The Newts of Chiang Dao
The adults were quite large, but more slender than the captive Tylototriton I am used to, particularly so in the males, with prominent cranial ridges and markings which varied from orange to a brown-red colour. We took the newts back to the centre to photograph and measure them, along with a sample of water from each of the breeding ponds.
That same evening, Pipat, Tim and I set out for a neighbouring population armed with headlamps, buckets and nets. In the darkness we caught fleeting glimpses of several animals, mainly more Limnonectes and large skinks in our torch beams. We passed a large pond, swollen to lake size by the heavy rains, but were told that this is not the place where the newts go to breed, though I suspect closer observation might have proven this to be incorrect. At last we came to a small, stream-fed pond amongst the grasses and bamboo. At first glance we saw only more Limnonectes, a genus so common it had by now become almost a nuisance. But then something dark and sinuous rose from the gloom to the surface; unmistakably caudate. Initially tentative netting from the bank quickly became full-scale wading and over 10 adults were collected from the ooze. Nets were quickly abandoned in favour of bare hands, as the thick silt made them impractical.
Once no more newts had been caught for a little while, we headed back to the research station for more measurements.
All of the newts from this pond were male; this coupled with a fairly well developed larva I collected suggested one of two things; either this was the end of the breeding season, the males staying on in the water longer than females, or that this was the beginning of the breeding season, with males arriving at the ponds before females, and some larvae overwintering in the natal pond. Kuzmin et al. (1994) described overwintering larvae, and a long breeding season (from March-May through to September in a wet year), but their study took place in Himalayan India and seems to involve T. shanjing like animals. See references for a brief discussion of the distribution implications of this. This would also explain the underweight appearance of many of the animals from both populations, particularly the males. Once we had finished measuring, Pipat and I took the animals back through the dark to the pond. Interestingly, the newts did not, as expected, disappear into the silt, but immediately tried to leave the water. Ensuring that we did not tread on our late captives, Pipat and I returned to the house with a water sample.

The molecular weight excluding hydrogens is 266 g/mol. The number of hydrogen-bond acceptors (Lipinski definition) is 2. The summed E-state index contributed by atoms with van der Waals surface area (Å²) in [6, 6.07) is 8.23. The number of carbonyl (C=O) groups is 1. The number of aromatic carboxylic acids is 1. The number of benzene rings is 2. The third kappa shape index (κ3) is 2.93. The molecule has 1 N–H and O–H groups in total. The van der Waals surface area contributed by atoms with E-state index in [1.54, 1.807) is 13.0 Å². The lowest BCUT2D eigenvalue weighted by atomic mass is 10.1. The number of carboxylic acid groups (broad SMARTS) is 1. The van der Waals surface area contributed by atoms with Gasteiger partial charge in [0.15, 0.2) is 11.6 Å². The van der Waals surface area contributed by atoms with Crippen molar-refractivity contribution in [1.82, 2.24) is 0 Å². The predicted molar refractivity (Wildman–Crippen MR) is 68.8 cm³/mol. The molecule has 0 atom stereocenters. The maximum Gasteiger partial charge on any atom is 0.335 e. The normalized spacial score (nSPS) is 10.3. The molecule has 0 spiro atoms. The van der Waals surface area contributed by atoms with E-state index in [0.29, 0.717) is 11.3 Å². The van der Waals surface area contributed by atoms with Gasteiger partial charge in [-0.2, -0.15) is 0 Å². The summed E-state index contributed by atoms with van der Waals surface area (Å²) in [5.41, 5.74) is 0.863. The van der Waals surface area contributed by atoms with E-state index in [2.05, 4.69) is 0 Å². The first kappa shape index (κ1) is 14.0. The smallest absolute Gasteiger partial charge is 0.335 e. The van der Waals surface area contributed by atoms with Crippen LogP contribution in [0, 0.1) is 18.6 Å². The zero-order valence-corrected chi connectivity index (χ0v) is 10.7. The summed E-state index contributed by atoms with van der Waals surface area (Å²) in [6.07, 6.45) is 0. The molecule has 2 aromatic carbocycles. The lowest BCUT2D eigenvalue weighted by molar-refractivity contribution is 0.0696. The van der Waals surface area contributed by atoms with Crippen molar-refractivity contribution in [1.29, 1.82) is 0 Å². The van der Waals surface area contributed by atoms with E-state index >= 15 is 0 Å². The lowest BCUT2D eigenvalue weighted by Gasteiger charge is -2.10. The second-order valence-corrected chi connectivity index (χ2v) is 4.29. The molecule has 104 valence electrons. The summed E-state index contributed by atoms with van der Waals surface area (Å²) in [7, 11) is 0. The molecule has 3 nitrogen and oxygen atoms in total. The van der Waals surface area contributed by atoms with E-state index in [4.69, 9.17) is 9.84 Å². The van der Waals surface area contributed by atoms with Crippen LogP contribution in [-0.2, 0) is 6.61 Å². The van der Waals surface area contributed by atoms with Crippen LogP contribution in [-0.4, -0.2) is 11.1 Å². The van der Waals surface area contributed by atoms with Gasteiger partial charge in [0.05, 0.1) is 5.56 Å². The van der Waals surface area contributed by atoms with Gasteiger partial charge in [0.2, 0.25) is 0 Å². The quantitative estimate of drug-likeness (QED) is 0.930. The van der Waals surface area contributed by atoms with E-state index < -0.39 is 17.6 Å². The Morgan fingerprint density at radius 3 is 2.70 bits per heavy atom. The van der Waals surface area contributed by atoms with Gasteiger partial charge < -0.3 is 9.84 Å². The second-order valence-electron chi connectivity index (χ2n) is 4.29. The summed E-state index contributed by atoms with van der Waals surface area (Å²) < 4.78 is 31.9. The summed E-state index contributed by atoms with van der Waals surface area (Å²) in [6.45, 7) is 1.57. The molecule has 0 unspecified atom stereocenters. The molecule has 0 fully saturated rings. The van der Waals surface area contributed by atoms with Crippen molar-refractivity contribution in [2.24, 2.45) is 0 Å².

Unfortunately (particularly for me) our plans for netting the wells, searching the first habitat more thoroughly and photographing the second habitat the next day were cancelled by my developing acute food-poisoning during the night. The following afternoon, our pickup arrived and we made a (very uncomfortable for me!) journey back to Chiang Mai.